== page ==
Guillermo del Toro horror project
Quibi stirred up tons of early buzz by teasing Oscar-caliber creative talent, and one of the biggest names in its arsenal of planned projects belonged to The Shape of Water director Guillermo del Toro. Early last year, The New York Times shared what little was known about del Toro’s Quibi partnership — though even then, the details were super-slight.
First Quibi announced that the Oscar-winning director was creating a modern vampire film — working title “Aftermath,” the Times reported. “Then Quibi said that it was about zombies. Either way, it was about the undead, del Toro’s specialty.” Since then, though, there’s been scant info on what became of the project — and perhaps the best indication of its progress (or lack of it) can be found in del Toro’s recent schedule: He’s been hard at work on the dark fantasy feature film Nightmare Alley (which stars Bradley Cooper, Rooney Mara, and Cate Blanchett). It’s debuting in theaters on Dec. 17.
Spielberg’s After Dark
While we’re talking Oscar winners, whatever became of Spielberg’s After Dark, the working title for Steven Spielberg’s planned Quibi horror series that — at least in the planning stages — was meant only to unlock on fans’ phones and tablets after the sun had disappeared? After Dark reportedly was set to be the iconic director’s first writing project since 2001’s A.I. Artificial Intelligence, lending even more hype to what already sounded like a pretty novel idea.
As with most of Quibi’s other stranded series, After Dark appears to have been part of Roku’s big content scoop, though there’s no word at all on when, or even whether, it might ever appear on the platform (or how much may have been shot before Quibi called it quits). “Another [Roku premiere] evidently will be Spielberg’s After Dark,” Variety noted in its report back in January, giving fans at least a little reason to stay vigilant. But since then, we’ve heard nothing new.
CURS_R (Ridley Scott)
Out of all the intriguing things that Quibi teased from the start, this may be the one that leaves us blinking with the most uncertainty. Sci-fi great Ridley Scott was set to team with Quibi as an executive producer on CURS_R — a project, according to Deadline, “about a computer survival game that tricks players into playing for their lives.”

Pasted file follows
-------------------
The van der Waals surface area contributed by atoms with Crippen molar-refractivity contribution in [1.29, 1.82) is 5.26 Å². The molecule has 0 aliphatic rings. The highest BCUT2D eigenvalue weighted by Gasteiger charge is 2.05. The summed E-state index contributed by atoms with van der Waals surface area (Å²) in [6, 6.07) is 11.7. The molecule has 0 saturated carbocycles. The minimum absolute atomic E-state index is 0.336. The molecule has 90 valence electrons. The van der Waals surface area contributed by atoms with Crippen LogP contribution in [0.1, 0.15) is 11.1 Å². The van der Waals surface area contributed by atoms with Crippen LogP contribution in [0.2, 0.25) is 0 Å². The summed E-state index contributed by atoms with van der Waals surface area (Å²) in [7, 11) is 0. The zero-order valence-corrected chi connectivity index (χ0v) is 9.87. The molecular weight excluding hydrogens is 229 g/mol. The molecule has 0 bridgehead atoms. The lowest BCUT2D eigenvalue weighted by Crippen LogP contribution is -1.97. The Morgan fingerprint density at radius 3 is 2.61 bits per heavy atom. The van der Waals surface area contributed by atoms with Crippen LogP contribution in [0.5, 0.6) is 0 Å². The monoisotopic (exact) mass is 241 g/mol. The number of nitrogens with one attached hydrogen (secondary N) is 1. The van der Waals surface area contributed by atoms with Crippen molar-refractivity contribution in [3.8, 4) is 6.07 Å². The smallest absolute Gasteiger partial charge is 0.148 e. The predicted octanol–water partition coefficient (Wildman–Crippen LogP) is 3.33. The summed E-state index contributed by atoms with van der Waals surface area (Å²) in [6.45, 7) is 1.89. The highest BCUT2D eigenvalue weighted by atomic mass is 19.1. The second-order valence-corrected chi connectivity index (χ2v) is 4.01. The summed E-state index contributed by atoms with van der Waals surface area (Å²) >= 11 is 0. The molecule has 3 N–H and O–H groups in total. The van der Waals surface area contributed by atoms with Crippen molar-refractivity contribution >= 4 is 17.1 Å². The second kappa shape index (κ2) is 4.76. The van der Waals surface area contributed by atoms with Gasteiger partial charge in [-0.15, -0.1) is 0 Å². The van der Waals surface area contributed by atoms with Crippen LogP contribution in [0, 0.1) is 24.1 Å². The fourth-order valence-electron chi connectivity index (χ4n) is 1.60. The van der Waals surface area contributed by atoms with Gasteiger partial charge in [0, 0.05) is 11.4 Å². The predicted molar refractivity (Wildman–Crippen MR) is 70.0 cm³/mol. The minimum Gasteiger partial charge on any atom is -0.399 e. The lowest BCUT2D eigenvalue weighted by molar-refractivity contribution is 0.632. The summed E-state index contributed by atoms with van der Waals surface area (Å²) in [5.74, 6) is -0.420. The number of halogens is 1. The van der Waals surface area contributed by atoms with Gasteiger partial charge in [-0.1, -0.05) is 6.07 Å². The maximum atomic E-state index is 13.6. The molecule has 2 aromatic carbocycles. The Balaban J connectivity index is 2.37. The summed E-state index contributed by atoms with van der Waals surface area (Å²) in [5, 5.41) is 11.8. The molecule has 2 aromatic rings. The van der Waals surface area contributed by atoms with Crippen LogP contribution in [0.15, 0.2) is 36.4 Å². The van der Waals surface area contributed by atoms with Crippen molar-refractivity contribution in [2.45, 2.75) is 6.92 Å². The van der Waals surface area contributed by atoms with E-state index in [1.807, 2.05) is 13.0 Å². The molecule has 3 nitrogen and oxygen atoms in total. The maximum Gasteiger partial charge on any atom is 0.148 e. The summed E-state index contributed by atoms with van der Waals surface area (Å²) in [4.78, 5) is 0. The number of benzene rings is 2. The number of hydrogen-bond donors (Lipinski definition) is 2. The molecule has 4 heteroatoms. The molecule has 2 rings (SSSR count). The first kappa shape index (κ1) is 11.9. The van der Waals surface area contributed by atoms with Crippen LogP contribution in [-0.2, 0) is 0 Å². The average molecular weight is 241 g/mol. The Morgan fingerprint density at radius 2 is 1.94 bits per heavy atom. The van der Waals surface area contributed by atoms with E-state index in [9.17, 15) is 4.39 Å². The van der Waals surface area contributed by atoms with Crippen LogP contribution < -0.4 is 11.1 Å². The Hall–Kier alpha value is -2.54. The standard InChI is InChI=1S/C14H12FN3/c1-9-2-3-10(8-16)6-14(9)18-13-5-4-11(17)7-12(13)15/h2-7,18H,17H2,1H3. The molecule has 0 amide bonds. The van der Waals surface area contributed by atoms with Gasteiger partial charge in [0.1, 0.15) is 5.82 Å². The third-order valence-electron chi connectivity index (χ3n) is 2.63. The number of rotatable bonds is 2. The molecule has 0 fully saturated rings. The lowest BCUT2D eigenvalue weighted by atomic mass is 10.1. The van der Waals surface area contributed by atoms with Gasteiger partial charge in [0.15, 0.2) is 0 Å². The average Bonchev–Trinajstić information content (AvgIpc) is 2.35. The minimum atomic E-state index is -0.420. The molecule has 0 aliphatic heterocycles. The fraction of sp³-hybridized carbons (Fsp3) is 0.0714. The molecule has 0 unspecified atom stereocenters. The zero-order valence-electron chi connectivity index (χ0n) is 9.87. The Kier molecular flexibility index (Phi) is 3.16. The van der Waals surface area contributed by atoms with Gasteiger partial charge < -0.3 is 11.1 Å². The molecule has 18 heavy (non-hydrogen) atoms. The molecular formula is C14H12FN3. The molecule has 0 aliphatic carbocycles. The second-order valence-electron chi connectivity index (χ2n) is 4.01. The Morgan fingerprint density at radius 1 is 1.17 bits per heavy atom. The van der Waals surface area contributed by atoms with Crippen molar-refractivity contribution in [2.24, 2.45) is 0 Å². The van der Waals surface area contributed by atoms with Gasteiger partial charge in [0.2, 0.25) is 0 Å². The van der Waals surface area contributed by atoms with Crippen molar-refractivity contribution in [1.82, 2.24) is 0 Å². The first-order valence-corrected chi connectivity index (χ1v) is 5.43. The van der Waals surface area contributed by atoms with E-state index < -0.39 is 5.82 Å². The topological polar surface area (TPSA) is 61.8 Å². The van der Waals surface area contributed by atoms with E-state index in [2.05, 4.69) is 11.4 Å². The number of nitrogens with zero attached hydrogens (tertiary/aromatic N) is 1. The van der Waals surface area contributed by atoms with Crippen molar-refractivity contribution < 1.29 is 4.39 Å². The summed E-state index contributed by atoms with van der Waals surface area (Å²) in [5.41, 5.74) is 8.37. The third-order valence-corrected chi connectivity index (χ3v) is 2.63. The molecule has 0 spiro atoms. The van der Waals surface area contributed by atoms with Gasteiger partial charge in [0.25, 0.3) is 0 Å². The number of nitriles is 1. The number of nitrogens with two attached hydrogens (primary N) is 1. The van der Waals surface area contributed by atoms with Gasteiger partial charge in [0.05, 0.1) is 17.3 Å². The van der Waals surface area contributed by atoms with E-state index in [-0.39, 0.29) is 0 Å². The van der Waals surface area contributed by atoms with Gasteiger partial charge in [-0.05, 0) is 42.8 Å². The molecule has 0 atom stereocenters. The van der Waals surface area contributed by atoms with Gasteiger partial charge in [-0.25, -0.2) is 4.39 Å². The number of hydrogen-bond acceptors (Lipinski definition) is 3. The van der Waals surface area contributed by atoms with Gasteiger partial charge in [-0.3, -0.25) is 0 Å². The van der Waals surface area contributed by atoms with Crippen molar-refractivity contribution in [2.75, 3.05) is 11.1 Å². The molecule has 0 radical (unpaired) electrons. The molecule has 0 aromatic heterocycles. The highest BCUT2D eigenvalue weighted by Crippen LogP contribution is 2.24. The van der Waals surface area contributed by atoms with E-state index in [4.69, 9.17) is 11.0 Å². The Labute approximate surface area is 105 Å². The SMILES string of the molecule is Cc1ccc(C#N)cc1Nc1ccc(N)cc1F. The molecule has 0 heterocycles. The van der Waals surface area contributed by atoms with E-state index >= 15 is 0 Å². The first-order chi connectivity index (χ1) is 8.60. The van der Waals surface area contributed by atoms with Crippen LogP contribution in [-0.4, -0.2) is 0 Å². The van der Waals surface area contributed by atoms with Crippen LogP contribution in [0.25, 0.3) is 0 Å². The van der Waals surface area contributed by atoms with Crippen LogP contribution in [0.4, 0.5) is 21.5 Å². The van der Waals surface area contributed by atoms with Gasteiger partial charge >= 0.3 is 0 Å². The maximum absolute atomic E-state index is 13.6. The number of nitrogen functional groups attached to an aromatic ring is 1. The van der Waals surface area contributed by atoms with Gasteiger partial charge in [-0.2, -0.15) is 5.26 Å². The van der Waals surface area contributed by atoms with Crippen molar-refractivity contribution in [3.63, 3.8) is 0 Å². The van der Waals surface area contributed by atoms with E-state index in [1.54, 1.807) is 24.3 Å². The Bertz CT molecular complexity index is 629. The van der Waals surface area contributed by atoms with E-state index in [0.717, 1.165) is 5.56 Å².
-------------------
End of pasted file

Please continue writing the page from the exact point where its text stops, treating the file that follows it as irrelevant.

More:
CURS_R was supposed to slot into Quibi’s genre lineup as a gaming-centric horror thriller, following “a broke student who, in pursuit of an unclaimed $100,000 prize, plays an obscure 1980s survival computer game” (via Deadline’s report) only to realize that she’s become trapped in a virtual fight for her actual life. Ever since Quibi shut down, though, there’s been nothing but a blank screen when it comes to tracking down new info on whether the project is still plugged in. So this one either didn't make it into production, or may have some content locked away in Roku's vault.
There’s at least one more high-profile Quibi original that's survived the platform’s demise, and it’s a good one. Roku streamers have inherited from Quibi the docu-series Slugfest, which takes a deep, blow-by-blow peek into the epic history of the decades-long comic book rivalry between Marvel and DC. Produced by Joe and Anthony Russo and narrated by Kevin Smith, it’s inspired by author Reed Tucker’s book Slugfest: Inside the Epic, 50-Year Battle Between Marvel and DC — which itself is must-read material for any dedicated comics fan.
Slugfest premiered its first episode during New York Comic Con last year, and went on to debut at Quibi before the curtains closed for good. There’s no word on when it'll appear at Roku (or if more episodes are coming), but the Russos themselves took to Twitter earlier this year to confirm — and celebrate — the platform’s plans to bring Slugfest on board as a rebranded Roku Original.